Jane Hilberry

In Arabic

In her room in my house, a teenage girl speaks a language
I don’t understand, a language she makes into gravel
to fling at her father, across a thousand miles.
Like a mood ring set on a stove, she changes
when she hears her father’s voice–the atmosphere
around her turns dark purple, spiked
with yellow-green knives. He tells her to cover
her neck and head. When she argues,
it sounds as if she were being strangled,
scraping the bottom of a river whose current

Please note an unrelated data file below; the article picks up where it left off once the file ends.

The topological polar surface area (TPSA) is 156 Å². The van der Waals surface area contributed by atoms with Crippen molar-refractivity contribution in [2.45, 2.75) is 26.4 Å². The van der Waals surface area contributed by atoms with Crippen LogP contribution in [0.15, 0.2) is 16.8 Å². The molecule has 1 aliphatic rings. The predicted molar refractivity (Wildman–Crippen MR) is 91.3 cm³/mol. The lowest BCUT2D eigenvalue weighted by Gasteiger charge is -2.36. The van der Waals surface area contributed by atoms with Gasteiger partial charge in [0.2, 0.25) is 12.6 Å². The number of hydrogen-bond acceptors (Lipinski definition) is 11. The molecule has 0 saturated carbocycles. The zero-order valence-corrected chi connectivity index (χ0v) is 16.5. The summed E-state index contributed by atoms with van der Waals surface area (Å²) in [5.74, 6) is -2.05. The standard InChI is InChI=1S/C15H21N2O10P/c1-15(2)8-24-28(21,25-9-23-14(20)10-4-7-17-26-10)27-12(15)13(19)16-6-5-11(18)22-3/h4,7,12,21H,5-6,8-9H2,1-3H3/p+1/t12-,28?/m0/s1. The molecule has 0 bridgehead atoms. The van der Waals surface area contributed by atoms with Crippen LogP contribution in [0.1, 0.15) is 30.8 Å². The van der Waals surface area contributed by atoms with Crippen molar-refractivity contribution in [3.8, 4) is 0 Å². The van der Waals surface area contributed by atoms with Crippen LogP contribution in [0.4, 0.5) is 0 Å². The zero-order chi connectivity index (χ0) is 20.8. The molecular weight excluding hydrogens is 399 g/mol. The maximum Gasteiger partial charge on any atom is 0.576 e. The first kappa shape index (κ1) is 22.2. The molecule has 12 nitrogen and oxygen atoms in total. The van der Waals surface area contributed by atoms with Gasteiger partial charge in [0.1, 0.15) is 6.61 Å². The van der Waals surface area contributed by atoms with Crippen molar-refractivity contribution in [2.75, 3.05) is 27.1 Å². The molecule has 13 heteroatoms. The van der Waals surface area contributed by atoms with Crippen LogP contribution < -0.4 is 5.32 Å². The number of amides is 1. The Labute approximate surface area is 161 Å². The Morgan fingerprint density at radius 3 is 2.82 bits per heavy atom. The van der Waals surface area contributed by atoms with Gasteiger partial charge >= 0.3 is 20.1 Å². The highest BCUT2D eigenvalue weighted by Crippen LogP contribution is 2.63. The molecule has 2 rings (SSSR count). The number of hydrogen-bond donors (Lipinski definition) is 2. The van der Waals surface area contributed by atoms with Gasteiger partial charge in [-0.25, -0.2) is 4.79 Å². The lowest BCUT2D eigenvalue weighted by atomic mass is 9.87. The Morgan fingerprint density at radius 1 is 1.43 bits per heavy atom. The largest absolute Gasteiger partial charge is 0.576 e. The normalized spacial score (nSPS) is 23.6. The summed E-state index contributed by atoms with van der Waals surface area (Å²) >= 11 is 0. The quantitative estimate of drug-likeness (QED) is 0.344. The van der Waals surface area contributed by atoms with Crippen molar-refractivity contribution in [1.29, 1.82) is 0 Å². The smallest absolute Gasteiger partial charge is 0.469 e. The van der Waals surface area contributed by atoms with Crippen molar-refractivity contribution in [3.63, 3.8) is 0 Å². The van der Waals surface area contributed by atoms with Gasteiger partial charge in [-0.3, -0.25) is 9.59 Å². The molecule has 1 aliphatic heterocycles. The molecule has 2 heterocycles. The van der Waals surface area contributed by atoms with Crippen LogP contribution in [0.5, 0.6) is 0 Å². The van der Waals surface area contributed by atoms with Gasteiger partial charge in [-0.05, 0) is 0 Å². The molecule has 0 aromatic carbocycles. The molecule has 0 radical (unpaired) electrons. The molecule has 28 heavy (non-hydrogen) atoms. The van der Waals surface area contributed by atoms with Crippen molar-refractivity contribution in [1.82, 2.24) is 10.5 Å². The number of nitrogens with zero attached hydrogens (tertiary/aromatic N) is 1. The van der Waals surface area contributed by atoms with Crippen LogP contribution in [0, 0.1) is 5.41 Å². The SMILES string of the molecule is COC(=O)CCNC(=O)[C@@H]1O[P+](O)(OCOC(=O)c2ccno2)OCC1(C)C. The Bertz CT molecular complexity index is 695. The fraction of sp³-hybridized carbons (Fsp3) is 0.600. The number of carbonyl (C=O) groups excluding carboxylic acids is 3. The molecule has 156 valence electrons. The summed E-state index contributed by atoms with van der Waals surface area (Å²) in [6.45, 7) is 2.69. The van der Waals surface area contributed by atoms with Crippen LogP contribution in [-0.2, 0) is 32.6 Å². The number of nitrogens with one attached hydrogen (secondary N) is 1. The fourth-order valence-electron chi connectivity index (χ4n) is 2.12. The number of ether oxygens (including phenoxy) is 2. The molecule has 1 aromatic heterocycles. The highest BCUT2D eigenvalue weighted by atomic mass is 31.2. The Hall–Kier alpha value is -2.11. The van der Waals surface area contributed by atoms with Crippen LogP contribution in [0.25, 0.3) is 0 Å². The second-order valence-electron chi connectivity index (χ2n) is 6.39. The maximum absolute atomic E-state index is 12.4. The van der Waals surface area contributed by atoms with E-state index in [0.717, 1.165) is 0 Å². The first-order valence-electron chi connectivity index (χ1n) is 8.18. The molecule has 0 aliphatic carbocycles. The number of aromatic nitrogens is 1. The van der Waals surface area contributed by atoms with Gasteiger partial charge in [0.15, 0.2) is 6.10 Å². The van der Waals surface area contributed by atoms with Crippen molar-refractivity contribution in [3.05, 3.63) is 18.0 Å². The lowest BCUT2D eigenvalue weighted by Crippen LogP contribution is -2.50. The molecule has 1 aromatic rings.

presses her under. In Amman, women stream
the streets, heads scarved. A river can take a girl
and pin her to a rock, like an uncle pushing
a child against a wall, his hand bigger than the whole
of her sex. Some Arab women paint their hands
with intricate, hennaed patterns, like the swirls
this girl now doodles on the back of her fist
in blue pen, a design with four quadrants, a symmetry
with such confidence it must have arisen
from beneath her skin. She has her compass,
her knives. She will survive.

Jane Hilberry
In Arabic first appeared in The Women’s Review of Books, Fall 2005, and is reprinted from Body Painting, (Red Hen Press, 2005).